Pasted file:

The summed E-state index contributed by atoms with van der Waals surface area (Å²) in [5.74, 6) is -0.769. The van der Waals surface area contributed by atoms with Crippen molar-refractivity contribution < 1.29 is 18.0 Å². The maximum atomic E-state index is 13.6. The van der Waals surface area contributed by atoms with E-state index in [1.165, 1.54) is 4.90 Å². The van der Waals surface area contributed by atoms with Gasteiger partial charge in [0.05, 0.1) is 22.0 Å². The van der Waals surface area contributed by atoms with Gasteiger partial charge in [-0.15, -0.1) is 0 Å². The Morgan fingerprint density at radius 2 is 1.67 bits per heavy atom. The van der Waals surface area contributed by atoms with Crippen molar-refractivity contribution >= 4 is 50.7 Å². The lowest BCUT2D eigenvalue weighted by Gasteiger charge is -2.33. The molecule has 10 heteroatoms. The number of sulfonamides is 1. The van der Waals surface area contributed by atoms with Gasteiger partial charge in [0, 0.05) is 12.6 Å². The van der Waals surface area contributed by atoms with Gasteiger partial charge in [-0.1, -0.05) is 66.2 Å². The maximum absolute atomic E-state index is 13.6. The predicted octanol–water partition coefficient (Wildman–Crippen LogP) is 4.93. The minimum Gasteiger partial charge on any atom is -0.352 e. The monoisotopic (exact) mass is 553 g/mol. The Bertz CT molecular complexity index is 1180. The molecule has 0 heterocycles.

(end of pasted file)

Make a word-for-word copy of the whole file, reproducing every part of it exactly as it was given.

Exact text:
The summed E-state index contributed by atoms with van der Waals surface area (Å²) in [5.74, 6) is -0.769. The van der Waals surface area contributed by atoms with Crippen molar-refractivity contribution < 1.29 is 18.0 Å². The maximum atomic E-state index is 13.6. The van der Waals surface area contributed by atoms with E-state index in [1.165, 1.54) is 4.90 Å². The van der Waals surface area contributed by atoms with Gasteiger partial charge in [0.05, 0.1) is 22.0 Å². The van der Waals surface area contributed by atoms with Gasteiger partial charge in [-0.15, -0.1) is 0 Å². The Morgan fingerprint density at radius 2 is 1.67 bits per heavy atom. The van der Waals surface area contributed by atoms with Crippen molar-refractivity contribution >= 4 is 50.7 Å². The lowest BCUT2D eigenvalue weighted by Gasteiger charge is -2.33. The molecule has 10 heteroatoms. The number of sulfonamides is 1. The van der Waals surface area contributed by atoms with Gasteiger partial charge in [0, 0.05) is 12.6 Å². The van der Waals surface area contributed by atoms with Gasteiger partial charge in [-0.1, -0.05) is 66.2 Å². The maximum absolute atomic E-state index is 13.6. The predicted octanol–water partition coefficient (Wildman–Crippen LogP) is 4.93. The minimum Gasteiger partial charge on any atom is -0.352 e. The monoisotopic (exact) mass is 553 g/mol. The Bertz CT molecular complexity index is 1180. The molecule has 0 heterocycles.